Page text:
Thurlow Weed Lieurance

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Born: March 21, 1878; Oskaloosa, IA   Died: October 9, 1963; Boulder, CO  
Born in Iowa, and relocated to Kansas in early childhood, Thurlow Weed Lieurance spent his formative years on frontier land in the American Plains. Little is known of his early education, but with the outbreak of the Spanish-American War, Lieurance enlisted as a musician. At war's end, Lieurance enrolled in the College of Music at Cincinnati, and studied there until the savings from his tour of duty ran out. However, Lieurance was able to Read more continue his education in Cincinnati by taking private instruction with ex-Sousa cornetist Herman Bellstedt. In about 1905, Lieurance joined the Chautauqua Society and worked in traveling tent schools as a music teacher among Native Americans. His contact with native tribes stimulated Lieurance's interest in Native American lore. Lieurance began to make attempts to transcribe the songs that he heard, and apprenticed himself to the craft of making traditional Native American flutes.

Around 1909, Lieurance purchased a portable Edison cylinder recording apparatus, taking it with him on his encounters with Native American singers. In October 1911, he recorded a singer named Sitting Eagle, an Oglala Lakota Sioux who was living on the Crow Reservation in Montana; she provided the melody for Lieurance's best-known composition, the song By the Waters of the Minnetonka. Published by Theodore Presser in 1913, By the Waters of the Minnetonka became an immediate popular success, going through several sheet music editions and making Lieurance's name in the process.

In 1917 Lieurance married Edna Woolley, who afterward took the part of the mezzo-soprano in Lieurance's recital tours, wearing a Native American costume and "portraying" the part of "Princess Watahwaso." The success of these tours allowed Lieurance to return to the Cincinnati College of Music and to take his degree in 1924. In 1926, the Lieurances retired from concert activity and settled into teaching positions at the University of Wichita (now Wichita State University), with Thurlow Lieurance serving as Dean of Fine Arts. The Lieurances served in this capacity until 1945.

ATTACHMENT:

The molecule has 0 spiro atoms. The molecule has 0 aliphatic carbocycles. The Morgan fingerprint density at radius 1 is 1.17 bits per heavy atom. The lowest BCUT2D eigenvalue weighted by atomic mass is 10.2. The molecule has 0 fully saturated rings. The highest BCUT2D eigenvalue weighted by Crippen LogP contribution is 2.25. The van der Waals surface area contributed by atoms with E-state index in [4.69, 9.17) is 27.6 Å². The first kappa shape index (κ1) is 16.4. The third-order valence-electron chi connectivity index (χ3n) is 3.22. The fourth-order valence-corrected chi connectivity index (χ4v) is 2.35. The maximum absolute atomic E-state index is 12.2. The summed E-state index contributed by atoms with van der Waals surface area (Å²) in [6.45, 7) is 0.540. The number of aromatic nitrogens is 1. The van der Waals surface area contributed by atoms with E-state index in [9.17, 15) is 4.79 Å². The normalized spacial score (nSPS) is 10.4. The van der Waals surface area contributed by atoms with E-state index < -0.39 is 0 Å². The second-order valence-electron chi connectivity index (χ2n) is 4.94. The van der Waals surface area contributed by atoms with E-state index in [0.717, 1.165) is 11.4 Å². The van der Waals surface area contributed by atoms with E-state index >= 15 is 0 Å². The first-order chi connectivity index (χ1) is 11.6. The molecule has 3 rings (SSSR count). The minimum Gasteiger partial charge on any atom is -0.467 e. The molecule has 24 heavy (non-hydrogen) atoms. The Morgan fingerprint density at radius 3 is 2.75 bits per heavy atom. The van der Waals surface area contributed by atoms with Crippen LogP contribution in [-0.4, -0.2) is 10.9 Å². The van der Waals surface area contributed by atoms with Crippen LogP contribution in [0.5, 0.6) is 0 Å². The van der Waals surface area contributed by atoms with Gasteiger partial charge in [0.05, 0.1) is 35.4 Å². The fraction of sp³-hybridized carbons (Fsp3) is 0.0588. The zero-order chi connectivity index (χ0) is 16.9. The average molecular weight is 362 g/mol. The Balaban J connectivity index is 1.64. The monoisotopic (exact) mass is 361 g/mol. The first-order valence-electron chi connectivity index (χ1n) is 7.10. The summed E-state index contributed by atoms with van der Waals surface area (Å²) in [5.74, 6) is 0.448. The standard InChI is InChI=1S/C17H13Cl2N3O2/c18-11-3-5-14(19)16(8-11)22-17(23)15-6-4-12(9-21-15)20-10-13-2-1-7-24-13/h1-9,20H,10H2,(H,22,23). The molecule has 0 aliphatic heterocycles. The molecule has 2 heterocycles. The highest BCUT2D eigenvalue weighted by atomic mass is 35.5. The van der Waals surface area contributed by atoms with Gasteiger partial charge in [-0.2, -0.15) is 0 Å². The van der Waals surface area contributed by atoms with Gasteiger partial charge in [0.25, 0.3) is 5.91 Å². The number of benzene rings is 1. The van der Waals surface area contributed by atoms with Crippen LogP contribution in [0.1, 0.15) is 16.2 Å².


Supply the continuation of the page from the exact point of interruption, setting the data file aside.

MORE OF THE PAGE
In the early 1930s the Lieurances traveled to Europe at the behest of the Theodore Presser Company. After his return, Lieurance was given institutional support for his research in Native American song in the form of a grant from the American Scientific Research Society. In the late 1930s, Lieurance was instrumental in founding the Minisa Symphony Orchestra in Wichita, and most, if not all, of his orchestral works were created for that organization. These include Trails Southwest, The Conquistadors, Sad Moon on Falling Leaf, and others. Altogether Lieurance composed over 300 works, mostly songs and choruses, but also some chamber music. He also worked on an opera, The Drama of Yellowstone.

After Lieurance and Edna retired in 1945, they moved to Neosho Falls, KS, into a house that was wiped out by a flood in 1952. The Lieurances relocated to Boulder, CO, where Thurlow Lieurance died in 1963. He left 25 linear feet's worth of music manuscripts to Wichita State University, where they form an important part of this institution's music library, which is named after Lieurance. Read less

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